British Open, Hole by Hole
SOUTHPORT, England (AP) A hole-by-hole look at Royal Birkdale, site of the 146th British Open to be played July 20-23:
No. 1, 448 yards, par 4: One of the toughest opening holes in the Open rotation. This requires a tee shot to a fairway that bends to the left. The closer the drive is to the fairway bunker on the left, the better view of the green and angle of attack. Two pot bunkers on either side guard the front of the green.
No. 2, 422 yards, par 4: Two bunkers are to the right side of the fairway nearly 300 yards from the tee, and there is severe mounding up the left side between 250 and 290 yards. It plays into the prevailing wind, and the green is protected by six bunkers and rough-covered banks.
No. 3, 451 yards, par 4: A tee built in the dunes turns this hole into a slight dogleg to the right, and additional bunkers on the left side of the fairway at just over 300 yards makes a partially blind tee shot even tougher. The tee shot should stay on the left side of the fairway to open up the best approach to a green guarded by four pot bunkers.
No. 4, 199 yards, par 3: The par 3 is made even more difficult by a right-to-left prevailing wind and a green that can be hit only with an accurate shot. There is deep bunkering around the green, and mounds to the right will kick the errant shots away from the greens, making it tough to save par.
No. 5, 346 yards, par 4: Some players might try to drive the green if the conditions are favorable. Otherwise, an iron or hybrid is the likely choice off the tee for an approach into a two-tier green surrounded by seven bunkers.
No. 6, 499 yards, par 4: The signature hole on the front side. There is a pot bunker on the right at about 275 yards, and one on the left at just over 300 yards. The tee shot must stay between them, leaving a long approach to an elevated green that is contoured and surrounded by dunes.
No. 7, 177 yards, par 3: The shortest par 3 at Royal Birkdale, and one of two holes that have not been changed since 1998. It requires a middle iron to a crowned green that is protected by seven bunkers, one with a circular patch of grass in the middle.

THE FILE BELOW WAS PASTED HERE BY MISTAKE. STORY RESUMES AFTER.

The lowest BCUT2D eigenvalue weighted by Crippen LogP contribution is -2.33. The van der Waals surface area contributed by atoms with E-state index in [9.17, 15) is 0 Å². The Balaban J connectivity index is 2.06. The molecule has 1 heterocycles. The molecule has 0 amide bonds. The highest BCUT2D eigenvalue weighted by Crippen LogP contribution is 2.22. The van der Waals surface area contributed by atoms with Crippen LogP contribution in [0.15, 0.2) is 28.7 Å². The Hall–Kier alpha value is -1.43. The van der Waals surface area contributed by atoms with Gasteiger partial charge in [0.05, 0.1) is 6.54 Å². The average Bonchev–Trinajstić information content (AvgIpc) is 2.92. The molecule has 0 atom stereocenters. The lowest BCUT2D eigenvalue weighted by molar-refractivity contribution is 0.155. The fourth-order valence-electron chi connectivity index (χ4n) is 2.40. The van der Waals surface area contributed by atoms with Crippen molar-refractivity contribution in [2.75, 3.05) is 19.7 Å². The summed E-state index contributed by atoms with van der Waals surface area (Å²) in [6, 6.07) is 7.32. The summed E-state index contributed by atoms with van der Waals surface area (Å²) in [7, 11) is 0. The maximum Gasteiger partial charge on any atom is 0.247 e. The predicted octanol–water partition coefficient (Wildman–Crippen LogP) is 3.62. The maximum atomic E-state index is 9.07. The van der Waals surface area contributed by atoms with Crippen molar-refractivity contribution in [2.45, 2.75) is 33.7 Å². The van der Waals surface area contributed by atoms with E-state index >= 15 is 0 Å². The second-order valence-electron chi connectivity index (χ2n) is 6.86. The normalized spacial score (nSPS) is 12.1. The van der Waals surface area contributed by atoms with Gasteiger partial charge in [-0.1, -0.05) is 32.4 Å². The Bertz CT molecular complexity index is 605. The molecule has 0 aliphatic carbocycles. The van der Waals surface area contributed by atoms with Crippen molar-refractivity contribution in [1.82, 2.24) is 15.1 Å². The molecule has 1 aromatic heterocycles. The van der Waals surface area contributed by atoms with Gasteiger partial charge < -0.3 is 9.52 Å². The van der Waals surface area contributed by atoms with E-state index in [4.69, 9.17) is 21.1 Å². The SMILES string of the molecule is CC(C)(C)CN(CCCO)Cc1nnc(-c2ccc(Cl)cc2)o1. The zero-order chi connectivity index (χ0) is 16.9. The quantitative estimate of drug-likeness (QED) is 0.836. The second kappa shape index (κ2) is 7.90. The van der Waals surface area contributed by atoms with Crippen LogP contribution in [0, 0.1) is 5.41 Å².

No. 8, 458 yards, par 4: Bunkers on the left at about 270 yards and on the right at about 300 yards increase the demands on the tee shot, which must thread its way between a total of four bunkers. Two deep pot bunkers guard a large green that is difficult to read.
No. 9, 416 yards, par 4: This features a blind tee shot, rare for this links, and a dogleg right. There are no fairway bunkers, making it tempting to cut the corner, but extensive mounds down the right side of the fairway will punish anything less than perfection. The elevated green has two bunkers set into the hill.
No. 10, 402 yards, par 4: The tee has been moved to the right, and fairway bunkers on the left have been moved forward to about the 250-yard range to collect any tee shot hit with an iron. A new fairway bunker brings the total to five bunkers that must be avoided. The approach is to a green with one large bunker to the right.
No. 11, 436 yards, par 4: This hole typically plays into the wind, and the tee shot must avoid four bunkers placed between 280 yards and 350 yards. The variety of tough hole locations on the long, angled green require good decisions on club selection.
No. 12, 183 yards, par 3: This is the other hole that has not been changed. It is one of the most famous par 3s in the British Open rotation, set among deep dunes and protected by four bunkers.
No. 13, 499 yards, par 4: Unlike the USGA, the R&A has a maximum yardage for a par 4 and this is it, along with No. 6. Five fairway bunkers bring trouble into play no matter which way the wind is blowing, although it is slightly easier at the players' backs. The long iron is required for the second shot to a green framed by the dunes with three bunkers toward the front.
No. 14, 200 yards, par 3: The elevated tee is sheltered from the prevailing wind, which will make club selection tricky. A swale has been created over the green to allow for challenging hole locations at the back of the green. Deep pot bunkers guard the front of the green.
No. 15, 542 yards, par 5: The longest wait for a par 5 in the British Open rotation. There are a total of 15 bunkers over the course of the long, narrow hole that plays into the prevailing wind. The tee has been moved slightly left, with bunkers added in the driving zone. The trees to the left have been removed to open the links look of the hole.
No. 16, 438 yards, par 4: The strength of the hole is the prevailing wind over native grass to the fairway, made even more difficult by a new tee added ahead of 2008 that is 23 yards longer. Now there is an intermediate tee to be used depending on the wind. There are runoff areas on both sides and behind the green, making it important to stay straight. Trees behind the green have been removed to make it a less defined target.
No. 17, 567 yards, par 5: Even the longest hole on the course should be reachable in two with the prevailing wind. First, the tee shot must avoid bunkers at about 300 yards. The hole then turns to the left to a newly built green that is narrow and has two tiers with extreme undulations not usually found on a links course.
No. 18, 473 yards, par 4: Out-of-bounds is on the right on this closing hole, with three bunkers that come into play depending on the strength of the wind. The green sits below the famous white clubhouse, and its narrow entrance is guarded by three bunkers.